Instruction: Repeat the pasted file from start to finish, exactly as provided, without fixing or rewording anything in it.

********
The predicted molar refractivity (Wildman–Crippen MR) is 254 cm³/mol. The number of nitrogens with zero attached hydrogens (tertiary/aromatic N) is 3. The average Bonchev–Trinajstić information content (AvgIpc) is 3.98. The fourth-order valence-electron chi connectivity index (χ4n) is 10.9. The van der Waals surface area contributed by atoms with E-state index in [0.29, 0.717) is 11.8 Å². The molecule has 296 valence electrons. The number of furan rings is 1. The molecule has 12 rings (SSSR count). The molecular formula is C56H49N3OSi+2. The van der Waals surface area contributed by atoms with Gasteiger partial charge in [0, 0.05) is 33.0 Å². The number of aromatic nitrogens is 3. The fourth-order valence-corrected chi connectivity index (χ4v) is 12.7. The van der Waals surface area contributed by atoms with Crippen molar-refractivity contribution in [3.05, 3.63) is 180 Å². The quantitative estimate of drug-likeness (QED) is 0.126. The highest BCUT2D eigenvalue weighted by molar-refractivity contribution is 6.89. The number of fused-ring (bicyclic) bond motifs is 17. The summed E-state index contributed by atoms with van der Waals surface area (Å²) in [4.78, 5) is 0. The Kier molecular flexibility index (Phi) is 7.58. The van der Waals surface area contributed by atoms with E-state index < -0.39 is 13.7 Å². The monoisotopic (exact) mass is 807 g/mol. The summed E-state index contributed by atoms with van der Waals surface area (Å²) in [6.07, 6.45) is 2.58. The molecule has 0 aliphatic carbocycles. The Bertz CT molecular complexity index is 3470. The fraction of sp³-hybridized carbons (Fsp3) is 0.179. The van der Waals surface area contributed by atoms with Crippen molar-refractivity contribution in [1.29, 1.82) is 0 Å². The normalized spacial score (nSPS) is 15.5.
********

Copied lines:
The predicted molar refractivity (Wildman–Crippen MR) is 254 cm³/mol. The number of nitrogens with zero attached hydrogens (tertiary/aromatic N) is 3. The average Bonchev–Trinajstić information content (AvgIpc) is 3.98. The fourth-order valence-electron chi connectivity index (χ4n) is 10.9. The van der Waals surface area contributed by atoms with E-state index in [0.29, 0.717) is 11.8 Å². The molecule has 296 valence electrons. The number of furan rings is 1. The molecule has 12 rings (SSSR count). The molecular formula is C56H49N3OSi+2. The van der Waals surface area contributed by atoms with Gasteiger partial charge in [0, 0.05) is 33.0 Å². The number of aromatic nitrogens is 3. The fourth-order valence-corrected chi connectivity index (χ4v) is 12.7. The van der Waals surface area contributed by atoms with Crippen molar-refractivity contribution in [3.05, 3.63) is 180 Å². The quantitative estimate of drug-likeness (QED) is 0.126. The highest BCUT2D eigenvalue weighted by molar-refractivity contribution is 6.89. The number of fused-ring (bicyclic) bond motifs is 17. The summed E-state index contributed by atoms with van der Waals surface area (Å²) in [4.78, 5) is 0. The Kier molecular flexibility index (Phi) is 7.58. The van der Waals surface area contributed by atoms with E-state index < -0.39 is 13.7 Å². The monoisotopic (exact) mass is 807 g/mol. The summed E-state index contributed by atoms with van der Waals surface area (Å²) in [6.07, 6.45) is 2.58. The molecule has 0 aliphatic carbocycles. The Bertz CT molecular complexity index is 3470. The fraction of sp³-hybridized carbons (Fsp3) is 0.179. The van der Waals surface area contributed by atoms with Crippen molar-refractivity contribution in [1.29, 1.82) is 0 Å². The normalized spacial score (nSPS) is 15.5.